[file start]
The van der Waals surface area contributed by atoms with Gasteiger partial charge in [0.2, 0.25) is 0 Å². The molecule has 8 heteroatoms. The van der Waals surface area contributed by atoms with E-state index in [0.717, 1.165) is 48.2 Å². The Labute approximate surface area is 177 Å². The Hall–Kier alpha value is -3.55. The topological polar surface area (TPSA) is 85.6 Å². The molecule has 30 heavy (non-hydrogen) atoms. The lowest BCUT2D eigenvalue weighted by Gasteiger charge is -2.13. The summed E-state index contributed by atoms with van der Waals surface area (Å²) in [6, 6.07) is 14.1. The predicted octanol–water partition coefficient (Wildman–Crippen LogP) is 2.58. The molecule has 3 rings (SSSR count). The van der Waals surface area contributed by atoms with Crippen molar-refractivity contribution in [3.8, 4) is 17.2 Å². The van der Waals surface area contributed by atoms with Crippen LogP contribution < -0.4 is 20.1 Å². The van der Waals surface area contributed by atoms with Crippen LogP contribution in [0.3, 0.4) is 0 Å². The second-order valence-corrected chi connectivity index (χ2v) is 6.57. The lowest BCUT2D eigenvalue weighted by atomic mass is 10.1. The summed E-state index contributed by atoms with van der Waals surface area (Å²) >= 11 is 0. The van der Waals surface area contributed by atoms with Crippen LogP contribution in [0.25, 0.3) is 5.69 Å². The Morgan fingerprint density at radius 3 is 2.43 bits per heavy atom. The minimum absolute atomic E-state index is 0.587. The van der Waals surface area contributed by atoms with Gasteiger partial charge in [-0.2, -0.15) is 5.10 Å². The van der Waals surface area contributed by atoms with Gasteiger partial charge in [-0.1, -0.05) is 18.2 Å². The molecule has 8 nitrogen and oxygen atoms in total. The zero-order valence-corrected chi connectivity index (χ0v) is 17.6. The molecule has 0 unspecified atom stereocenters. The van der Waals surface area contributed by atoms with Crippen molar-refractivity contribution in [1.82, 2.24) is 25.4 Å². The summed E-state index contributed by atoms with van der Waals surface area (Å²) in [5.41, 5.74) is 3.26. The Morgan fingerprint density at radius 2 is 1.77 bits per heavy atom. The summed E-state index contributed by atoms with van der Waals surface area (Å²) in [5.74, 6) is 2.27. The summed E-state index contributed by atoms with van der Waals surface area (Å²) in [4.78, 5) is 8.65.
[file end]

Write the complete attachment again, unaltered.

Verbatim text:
The van der Waals surface area contributed by atoms with Gasteiger partial charge in [0.2, 0.25) is 0 Å². The molecule has 8 heteroatoms. The van der Waals surface area contributed by atoms with E-state index in [0.717, 1.165) is 48.2 Å². The Labute approximate surface area is 177 Å². The Hall–Kier alpha value is -3.55. The topological polar surface area (TPSA) is 85.6 Å². The molecule has 30 heavy (non-hydrogen) atoms. The lowest BCUT2D eigenvalue weighted by Gasteiger charge is -2.13. The summed E-state index contributed by atoms with van der Waals surface area (Å²) in [6, 6.07) is 14.1. The predicted octanol–water partition coefficient (Wildman–Crippen LogP) is 2.58. The molecule has 3 rings (SSSR count). The van der Waals surface area contributed by atoms with Crippen molar-refractivity contribution in [3.8, 4) is 17.2 Å². The van der Waals surface area contributed by atoms with Crippen LogP contribution < -0.4 is 20.1 Å². The van der Waals surface area contributed by atoms with Crippen LogP contribution in [0.3, 0.4) is 0 Å². The second-order valence-corrected chi connectivity index (χ2v) is 6.57. The lowest BCUT2D eigenvalue weighted by atomic mass is 10.1. The summed E-state index contributed by atoms with van der Waals surface area (Å²) >= 11 is 0. The van der Waals surface area contributed by atoms with Crippen LogP contribution in [0.25, 0.3) is 5.69 Å². The Morgan fingerprint density at radius 3 is 2.43 bits per heavy atom. The minimum absolute atomic E-state index is 0.587. The van der Waals surface area contributed by atoms with Gasteiger partial charge in [-0.2, -0.15) is 5.10 Å². The van der Waals surface area contributed by atoms with Gasteiger partial charge in [-0.1, -0.05) is 18.2 Å². The molecule has 8 nitrogen and oxygen atoms in total. The zero-order valence-corrected chi connectivity index (χ0v) is 17.6. The molecule has 0 unspecified atom stereocenters. The van der Waals surface area contributed by atoms with Crippen molar-refractivity contribution in [1.82, 2.24) is 25.4 Å². The summed E-state index contributed by atoms with van der Waals surface area (Å²) in [5.41, 5.74) is 3.26. The Morgan fingerprint density at radius 2 is 1.77 bits per heavy atom. The summed E-state index contributed by atoms with van der Waals surface area (Å²) in [5.74, 6) is 2.27. The summed E-state index contributed by atoms with van der Waals surface area (Å²) in [4.78, 5) is 8.65.